We have ample resources here. Open space, technical support, a bank of adults willing to offer support and resources -- without taking over. Of course there’s a flip side: It means more from those adults. More time and effort in showing our kids how to find inner resources, how to master the fine art of responsible action. Of course, it’s a demand: time and energy are things we don’t lightly commit, and realistically may not even have.

But instead of trying to fix the problem with a band-aid solution, a misguided rush to “give,” how about encouraging our youth to channel their considerable talents and energies into healthy action, to master the art of fishing for life?

Of course we want to see our kids happy, not restless, and not in trouble. But are we enabling the problem? Boredom doesn’t maim, but it can cripple.


Comments

Some teens will always be bored no matter what kind of outlets are there for them. It is part of being a teenager. Many have their whole identity wrapped up in the fact that they are misfits. Even if they found something they loved, you could never get them to admit it.


Kids complain about being bored no matter where they live. I have lived in this community my whole life, and the only boredom I have experienced was the direct result of my own lazyness.

Maybe the kids around here just aren't inventive enough to entertain themselves? Or maybe they're angst ridden middle school students like every other teenager on the planet.

There are so many things for kids to do on the coast. Yeah, there's not a movie theater. Boo-freaking-hoo.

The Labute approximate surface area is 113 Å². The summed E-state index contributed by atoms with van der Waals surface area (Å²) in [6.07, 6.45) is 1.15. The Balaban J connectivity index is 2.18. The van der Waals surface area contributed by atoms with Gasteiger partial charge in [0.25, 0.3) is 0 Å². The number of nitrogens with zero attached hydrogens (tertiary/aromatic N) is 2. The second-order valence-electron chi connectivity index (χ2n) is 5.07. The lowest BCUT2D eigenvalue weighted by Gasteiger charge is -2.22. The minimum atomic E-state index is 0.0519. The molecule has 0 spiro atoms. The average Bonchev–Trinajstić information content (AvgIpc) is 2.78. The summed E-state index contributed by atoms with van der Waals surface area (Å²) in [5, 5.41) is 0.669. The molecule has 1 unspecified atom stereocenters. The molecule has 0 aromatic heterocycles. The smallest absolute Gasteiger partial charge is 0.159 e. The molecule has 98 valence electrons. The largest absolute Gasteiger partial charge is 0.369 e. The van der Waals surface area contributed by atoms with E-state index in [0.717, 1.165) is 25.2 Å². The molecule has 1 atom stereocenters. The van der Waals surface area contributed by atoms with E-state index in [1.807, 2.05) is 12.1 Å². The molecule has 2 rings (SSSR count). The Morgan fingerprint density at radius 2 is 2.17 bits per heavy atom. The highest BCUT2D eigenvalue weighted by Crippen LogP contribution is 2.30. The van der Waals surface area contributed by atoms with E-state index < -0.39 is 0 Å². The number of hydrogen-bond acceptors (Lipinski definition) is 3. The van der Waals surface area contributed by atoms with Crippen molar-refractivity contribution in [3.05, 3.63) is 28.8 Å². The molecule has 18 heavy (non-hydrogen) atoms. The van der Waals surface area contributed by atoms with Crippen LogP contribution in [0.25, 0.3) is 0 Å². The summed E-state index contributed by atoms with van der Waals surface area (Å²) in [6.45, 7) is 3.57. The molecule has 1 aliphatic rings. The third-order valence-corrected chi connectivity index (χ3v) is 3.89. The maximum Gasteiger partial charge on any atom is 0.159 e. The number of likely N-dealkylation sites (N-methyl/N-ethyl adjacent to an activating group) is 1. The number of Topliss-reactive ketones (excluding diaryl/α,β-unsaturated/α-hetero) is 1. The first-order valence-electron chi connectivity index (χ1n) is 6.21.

Stacy is quite observant. I felt the unrest in the air. There definitely was an undercurrent. Not quite frightening, but unsettling for sure. I wish I could come up with an easy solution. Thank you for your musing.


Stacy Stevenson's blog, written just about a YEAR ago, speaks in a way which sounds self serving,and with just a few responses, NONE of which make recommendations and are dismissive of the kids,are almost

pathetic in their dismissal of the young.

Things have only become worse, and when I see the amount of babies, children in those monster carts in the Safeway, and many more pregnant and due, it makes no sense why people want to raise children here just to torture them with boredom by the time they are teens.

Someone said it recently in a post here that this place has turned into a cemetery....I agree and most of all I think the parents are the most selfish, non caring and disinterest I have ever seen anywhere. Why not think of getting the locals to get some land and build a gym like the one going up in Woodside.An 8 million dollar donation for the richest community in America could be done where the kids could have dances, parties and even swap meets or ANYTHING.


When I was in a teen in the 80's in Palo Alto, we used to come to HMB to have fun. Nothing beats a goodtime on the beach.


Remember that they had a very bad week this past week. I thought they were well behaved under the circumstances. Losing a classmate tragically and suddenly is very upsetting to these kids. They are all good kids who will find their way - making a life for themselves that is informed by the surroundings of their upbringing. We just need to love them through it and not make it too easy or too hard for them.